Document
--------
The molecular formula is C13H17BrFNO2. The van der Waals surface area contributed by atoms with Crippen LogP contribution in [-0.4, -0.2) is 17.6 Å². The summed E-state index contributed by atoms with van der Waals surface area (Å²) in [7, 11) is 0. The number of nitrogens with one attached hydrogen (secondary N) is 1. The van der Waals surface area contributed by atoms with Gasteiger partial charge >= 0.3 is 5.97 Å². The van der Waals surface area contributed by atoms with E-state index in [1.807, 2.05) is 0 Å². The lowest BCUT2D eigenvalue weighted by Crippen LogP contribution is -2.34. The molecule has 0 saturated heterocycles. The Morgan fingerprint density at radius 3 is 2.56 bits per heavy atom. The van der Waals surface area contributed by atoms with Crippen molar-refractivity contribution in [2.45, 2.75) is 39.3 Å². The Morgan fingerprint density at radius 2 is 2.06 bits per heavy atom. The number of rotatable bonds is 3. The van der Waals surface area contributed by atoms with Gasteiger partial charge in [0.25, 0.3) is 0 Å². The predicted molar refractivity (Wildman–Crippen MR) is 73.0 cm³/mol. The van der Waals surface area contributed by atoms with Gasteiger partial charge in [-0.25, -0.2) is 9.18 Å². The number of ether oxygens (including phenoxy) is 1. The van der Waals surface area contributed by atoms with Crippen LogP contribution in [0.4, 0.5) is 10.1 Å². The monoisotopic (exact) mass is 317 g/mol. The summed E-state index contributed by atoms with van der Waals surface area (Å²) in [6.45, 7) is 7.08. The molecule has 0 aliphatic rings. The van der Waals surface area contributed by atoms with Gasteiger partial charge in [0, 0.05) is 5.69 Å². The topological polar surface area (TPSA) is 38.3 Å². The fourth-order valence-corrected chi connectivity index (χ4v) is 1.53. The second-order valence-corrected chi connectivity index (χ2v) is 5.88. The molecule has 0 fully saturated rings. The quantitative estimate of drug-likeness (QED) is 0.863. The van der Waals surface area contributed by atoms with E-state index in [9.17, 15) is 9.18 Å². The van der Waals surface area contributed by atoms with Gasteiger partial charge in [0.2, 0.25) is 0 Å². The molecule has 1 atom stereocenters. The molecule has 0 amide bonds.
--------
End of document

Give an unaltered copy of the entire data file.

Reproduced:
The molecular formula is C13H17BrFNO2. The van der Waals surface area contributed by atoms with Crippen LogP contribution in [-0.4, -0.2) is 17.6 Å². The summed E-state index contributed by atoms with van der Waals surface area (Å²) in [7, 11) is 0. The number of nitrogens with one attached hydrogen (secondary N) is 1. The van der Waals surface area contributed by atoms with Gasteiger partial charge >= 0.3 is 5.97 Å². The van der Waals surface area contributed by atoms with E-state index in [1.807, 2.05) is 0 Å². The lowest BCUT2D eigenvalue weighted by Crippen LogP contribution is -2.34. The molecule has 0 saturated heterocycles. The Morgan fingerprint density at radius 3 is 2.56 bits per heavy atom. The van der Waals surface area contributed by atoms with Crippen molar-refractivity contribution in [2.45, 2.75) is 39.3 Å². The Morgan fingerprint density at radius 2 is 2.06 bits per heavy atom. The number of rotatable bonds is 3. The van der Waals surface area contributed by atoms with Gasteiger partial charge in [0.25, 0.3) is 0 Å². The predicted molar refractivity (Wildman–Crippen MR) is 73.0 cm³/mol. The van der Waals surface area contributed by atoms with Gasteiger partial charge in [-0.25, -0.2) is 9.18 Å². The number of ether oxygens (including phenoxy) is 1. The van der Waals surface area contributed by atoms with Crippen LogP contribution in [0.4, 0.5) is 10.1 Å². The monoisotopic (exact) mass is 317 g/mol. The summed E-state index contributed by atoms with van der Waals surface area (Å²) in [6.45, 7) is 7.08. The molecule has 0 aliphatic rings. The van der Waals surface area contributed by atoms with Gasteiger partial charge in [0, 0.05) is 5.69 Å². The topological polar surface area (TPSA) is 38.3 Å². The fourth-order valence-corrected chi connectivity index (χ4v) is 1.53. The second-order valence-corrected chi connectivity index (χ2v) is 5.88. The molecule has 0 fully saturated rings. The quantitative estimate of drug-likeness (QED) is 0.863. The van der Waals surface area contributed by atoms with E-state index in [9.17, 15) is 9.18 Å². The van der Waals surface area contributed by atoms with Gasteiger partial charge in [0.2, 0.25) is 0 Å². The molecule has 1 atom stereocenters. The molecule has 0 amide bonds.